The field of candidates vying to be the next District Attorney of Los Angeles County is crowded, both literally and figuratively. There are eleven contenders aiming to unseat incumbent George Gascón – the largest number of contenders to ever throw their hats into the race. 

Although Gascón has led the office for the past 4 years, a recent USC/Dornsife poll found that a mere 15% of voters were committed to seeing him re-elected. Nearly two thirds were undecided according to the January 2024 poll. 

Gascón’s journey to become LA’s DA began when he resigned as the San Francisco district attorney in 2019. He ran for office in Los Angeles the following year as a progressive, reform minded prosecutor. On his first day in office, he introduced reforms such as the removal of cash bail for anyone who is charged with a misdemeanor or non-violent, non-serious felony; the end to the filing of first-time misdemeanor offenses associated with poverty and mental health like loitering or public intoxication; the end of sentencing enhancements. Gascón also instructed prosecutors to no longer seek the death penalty. 

Gascón cited scientific research on decarceration and reoffending as a driving force behind his edicts. Several policies, including prosecuting children as adults as seeking life sentences against defendants, were later reintroduced after an initial ban by Gascón.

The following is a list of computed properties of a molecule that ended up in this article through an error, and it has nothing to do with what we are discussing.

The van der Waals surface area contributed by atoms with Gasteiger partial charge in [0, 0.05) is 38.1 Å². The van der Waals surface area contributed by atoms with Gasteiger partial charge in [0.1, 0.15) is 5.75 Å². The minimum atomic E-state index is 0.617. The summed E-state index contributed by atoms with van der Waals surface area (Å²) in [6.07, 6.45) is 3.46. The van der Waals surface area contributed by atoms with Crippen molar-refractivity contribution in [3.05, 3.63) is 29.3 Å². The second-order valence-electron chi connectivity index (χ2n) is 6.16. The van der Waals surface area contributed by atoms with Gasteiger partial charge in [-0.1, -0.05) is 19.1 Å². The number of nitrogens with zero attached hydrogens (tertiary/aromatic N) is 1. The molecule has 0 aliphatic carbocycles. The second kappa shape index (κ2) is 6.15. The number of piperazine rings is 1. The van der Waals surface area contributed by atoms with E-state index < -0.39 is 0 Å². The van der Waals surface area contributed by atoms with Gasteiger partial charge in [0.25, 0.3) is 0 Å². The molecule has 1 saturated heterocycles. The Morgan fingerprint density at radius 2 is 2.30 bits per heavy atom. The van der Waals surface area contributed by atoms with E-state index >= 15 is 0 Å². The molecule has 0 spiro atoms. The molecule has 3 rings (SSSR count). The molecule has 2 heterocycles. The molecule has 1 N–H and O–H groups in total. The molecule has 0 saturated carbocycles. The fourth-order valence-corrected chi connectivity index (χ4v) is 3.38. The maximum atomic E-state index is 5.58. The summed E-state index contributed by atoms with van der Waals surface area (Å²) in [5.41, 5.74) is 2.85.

Since his election, Gascón has been branded as a dangerous friend of criminals by right wing talking heads and local police unions. Three attempts to recall him during his term have failed. 

Jonathan Hatami, an LA County deputy district attorney and candidate for District Attorney who polled at 8% of the vote in the January USC poll, has been a vocal critic of his boss, and supporter of the recall effort. Hatami is best known for getting convictions in the horrific murders of Anthony Avalos and Gabriel Fernandez. When asked at a recent debate to rate how safe he felt in LA County on a scale of 1 to 10, he said “zero.”

Deputy district attorney Maria Ramirez and former federal prosecution Jeff Chemerinsky have criticized Gascón’s directives. Chemerinsky has promised to undo them all if elected. 

All but one of the challengers for the seat have positioned themselves to the right of Gascón. 

Dan Kapelovitz, a defense attorney and former candidate in the recall election against Governor Gavin Newsom, states on his website that he will never seek the death penalty, gang enhancements, nor try a juvenile as an adult. Kapelovitz has previously stated that he supports defunding the police.

Kapelovitz is an anomaly amongst the rest of the candidates competing for the office. They come from an almost exclusively prosecutorial background, including current deputy district attorneys, LA County prosecutors who went on to become judges, and a former Assistant U.S. Attorney General. The group is almost completely united in branding Los Angeles County as an “unsafe” “wasteland”, and Gascón as the sole person responsible.